Aid for Education

Education is the most powerful antidote against poverty in Africa, as quoted by Irina Bokova, Director General of Organization of the United Nations Educational, Scientific and Cultural Organization (UNESCO). However, UNESCO warns that the lack of aid to Africa and aid for education could derail efforts to make 32 million school children to get in to the schools. Various NGOs and some volunteers have taken up this task of education for poor in Africa. It is estimated that till 2015, there will be 23 million school children in the region, still, more than one in three adults in the continent are illiterate. Africa also has some of the inequalities in the world in education, due to factors such as sex, language or residence.

Under the new education reform program 1987, the Junior Secondary Schools are aimed to impart a broad-based education in Africa, to the students, including pre-disposition to technical and vocation subjects and basic life skills which will enable them to discover their aptitudes and potentialities so and induce desire for self-improvement, and appreciate the use of both brain and hand to make them creative and self-employable. It is also ensured that all Junior Secondary Schools are day schools with mixed sexes.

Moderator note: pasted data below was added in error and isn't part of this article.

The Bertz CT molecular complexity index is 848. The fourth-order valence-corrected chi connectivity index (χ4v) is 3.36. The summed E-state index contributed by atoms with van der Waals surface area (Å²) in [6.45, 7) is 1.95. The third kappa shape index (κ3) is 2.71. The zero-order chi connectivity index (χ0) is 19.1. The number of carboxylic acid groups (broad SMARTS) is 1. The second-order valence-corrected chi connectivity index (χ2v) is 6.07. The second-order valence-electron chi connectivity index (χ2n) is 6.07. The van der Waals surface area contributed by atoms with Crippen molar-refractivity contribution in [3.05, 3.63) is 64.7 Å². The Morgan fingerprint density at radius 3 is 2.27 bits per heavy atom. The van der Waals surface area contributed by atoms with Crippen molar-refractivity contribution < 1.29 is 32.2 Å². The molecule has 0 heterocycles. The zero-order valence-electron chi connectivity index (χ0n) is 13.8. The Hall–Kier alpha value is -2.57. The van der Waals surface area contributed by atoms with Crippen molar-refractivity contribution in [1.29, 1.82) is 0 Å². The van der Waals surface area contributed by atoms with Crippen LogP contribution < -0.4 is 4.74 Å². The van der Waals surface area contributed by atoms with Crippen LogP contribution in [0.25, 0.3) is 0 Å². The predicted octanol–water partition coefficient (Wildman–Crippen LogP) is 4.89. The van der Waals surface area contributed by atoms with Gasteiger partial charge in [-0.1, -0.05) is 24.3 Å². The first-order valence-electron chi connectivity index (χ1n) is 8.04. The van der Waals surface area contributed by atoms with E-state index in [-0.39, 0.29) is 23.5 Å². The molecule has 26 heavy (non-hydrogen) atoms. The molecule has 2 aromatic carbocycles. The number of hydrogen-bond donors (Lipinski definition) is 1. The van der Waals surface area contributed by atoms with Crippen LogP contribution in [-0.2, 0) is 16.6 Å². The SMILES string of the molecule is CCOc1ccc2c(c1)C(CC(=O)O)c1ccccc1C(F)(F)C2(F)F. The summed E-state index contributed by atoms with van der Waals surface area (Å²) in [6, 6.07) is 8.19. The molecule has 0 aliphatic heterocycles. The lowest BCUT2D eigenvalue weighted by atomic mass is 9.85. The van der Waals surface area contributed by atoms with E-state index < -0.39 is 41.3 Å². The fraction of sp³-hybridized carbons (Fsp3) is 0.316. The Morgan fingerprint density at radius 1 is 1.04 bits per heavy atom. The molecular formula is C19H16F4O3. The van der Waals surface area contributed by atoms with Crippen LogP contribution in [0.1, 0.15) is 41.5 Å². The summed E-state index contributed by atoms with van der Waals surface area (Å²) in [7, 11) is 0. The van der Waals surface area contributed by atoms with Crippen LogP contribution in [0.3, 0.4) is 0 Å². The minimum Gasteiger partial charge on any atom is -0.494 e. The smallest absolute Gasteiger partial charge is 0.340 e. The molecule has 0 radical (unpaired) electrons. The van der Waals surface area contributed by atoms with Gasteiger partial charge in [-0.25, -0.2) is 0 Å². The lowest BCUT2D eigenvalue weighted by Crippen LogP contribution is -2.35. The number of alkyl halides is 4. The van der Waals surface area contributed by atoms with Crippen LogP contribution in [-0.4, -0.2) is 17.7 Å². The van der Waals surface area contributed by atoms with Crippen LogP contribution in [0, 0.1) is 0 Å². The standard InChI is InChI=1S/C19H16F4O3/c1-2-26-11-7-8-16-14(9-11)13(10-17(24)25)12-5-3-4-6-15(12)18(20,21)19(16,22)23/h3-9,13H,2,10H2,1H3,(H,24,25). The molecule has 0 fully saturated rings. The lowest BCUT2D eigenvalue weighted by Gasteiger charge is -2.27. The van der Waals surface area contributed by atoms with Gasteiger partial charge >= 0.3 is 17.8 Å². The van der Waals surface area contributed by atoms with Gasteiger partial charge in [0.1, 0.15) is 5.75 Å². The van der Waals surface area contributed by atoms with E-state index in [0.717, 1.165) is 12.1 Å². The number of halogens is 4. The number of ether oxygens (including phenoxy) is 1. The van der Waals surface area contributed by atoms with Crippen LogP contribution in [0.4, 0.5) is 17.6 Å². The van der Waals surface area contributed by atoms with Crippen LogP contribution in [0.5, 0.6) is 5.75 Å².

Education is the most powerful antidote against poverty in Africa, as quoted by Irina Bokova, Director General of Organization of the United Nations Educational, Scientific and Cultural Organization (UNESCO). However, UNESCO warns that the lack of aid to Africa and aid for education could derail efforts to make 32 million school children to get in to the schools. Various NGOs and some volunteers have taken up this task of education for poor in Africa. It is estimated that till 2015, there will be 23 million school children in the region, still, more than one in three adults in the continent are illiterate. Africa also has some of the inequalities in the world in education, due to factors such as sex, language or residence.